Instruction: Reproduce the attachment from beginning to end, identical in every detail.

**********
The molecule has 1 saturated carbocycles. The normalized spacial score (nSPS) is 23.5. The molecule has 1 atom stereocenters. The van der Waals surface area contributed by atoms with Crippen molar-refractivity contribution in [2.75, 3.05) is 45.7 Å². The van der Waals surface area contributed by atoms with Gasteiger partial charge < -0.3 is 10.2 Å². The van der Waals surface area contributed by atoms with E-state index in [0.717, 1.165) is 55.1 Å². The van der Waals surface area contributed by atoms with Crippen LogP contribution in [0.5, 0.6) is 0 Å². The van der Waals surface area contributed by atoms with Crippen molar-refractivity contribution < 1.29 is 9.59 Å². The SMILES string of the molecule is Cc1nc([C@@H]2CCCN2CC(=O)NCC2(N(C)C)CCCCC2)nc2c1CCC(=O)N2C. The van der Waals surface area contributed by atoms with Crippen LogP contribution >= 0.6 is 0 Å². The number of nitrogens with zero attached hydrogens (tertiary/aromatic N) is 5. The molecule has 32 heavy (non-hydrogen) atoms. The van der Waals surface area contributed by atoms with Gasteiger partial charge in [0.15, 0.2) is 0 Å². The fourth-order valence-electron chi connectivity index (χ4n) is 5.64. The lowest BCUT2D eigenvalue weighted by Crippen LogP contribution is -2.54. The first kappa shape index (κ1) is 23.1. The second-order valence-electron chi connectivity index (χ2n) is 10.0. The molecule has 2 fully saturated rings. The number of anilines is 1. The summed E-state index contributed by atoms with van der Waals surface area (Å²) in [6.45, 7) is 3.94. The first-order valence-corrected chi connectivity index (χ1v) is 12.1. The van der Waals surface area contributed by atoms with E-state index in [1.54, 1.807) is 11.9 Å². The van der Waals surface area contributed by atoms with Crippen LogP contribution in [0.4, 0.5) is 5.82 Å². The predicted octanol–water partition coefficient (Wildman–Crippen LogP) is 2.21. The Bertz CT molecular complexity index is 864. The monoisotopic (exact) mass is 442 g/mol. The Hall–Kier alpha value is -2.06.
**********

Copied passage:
The molecule has 1 saturated carbocycles. The normalized spacial score (nSPS) is 23.5. The molecule has 1 atom stereocenters. The van der Waals surface area contributed by atoms with Crippen molar-refractivity contribution in [2.75, 3.05) is 45.7 Å². The van der Waals surface area contributed by atoms with Gasteiger partial charge < -0.3 is 10.2 Å². The van der Waals surface area contributed by atoms with E-state index in [0.717, 1.165) is 55.1 Å². The van der Waals surface area contributed by atoms with Crippen LogP contribution in [0.5, 0.6) is 0 Å². The van der Waals surface area contributed by atoms with Crippen molar-refractivity contribution < 1.29 is 9.59 Å². The SMILES string of the molecule is Cc1nc([C@@H]2CCCN2CC(=O)NCC2(N(C)C)CCCCC2)nc2c1CCC(=O)N2C. The van der Waals surface area contributed by atoms with Crippen LogP contribution >= 0.6 is 0 Å². The number of nitrogens with zero attached hydrogens (tertiary/aromatic N) is 5. The molecule has 32 heavy (non-hydrogen) atoms. The van der Waals surface area contributed by atoms with Gasteiger partial charge in [0.15, 0.2) is 0 Å². The fourth-order valence-electron chi connectivity index (χ4n) is 5.64. The lowest BCUT2D eigenvalue weighted by Crippen LogP contribution is -2.54. The first kappa shape index (κ1) is 23.1. The second-order valence-electron chi connectivity index (χ2n) is 10.0. The molecule has 2 fully saturated rings. The number of anilines is 1. The summed E-state index contributed by atoms with van der Waals surface area (Å²) in [6.45, 7) is 3.94. The first-order valence-corrected chi connectivity index (χ1v) is 12.1. The van der Waals surface area contributed by atoms with E-state index in [1.54, 1.807) is 11.9 Å². The van der Waals surface area contributed by atoms with Crippen LogP contribution in [0.4, 0.5) is 5.82 Å². The predicted octanol–water partition coefficient (Wildman–Crippen LogP) is 2.21. The Bertz CT molecular complexity index is 864. The monoisotopic (exact) mass is 442 g/mol. The Hall–Kier alpha value is -2.06.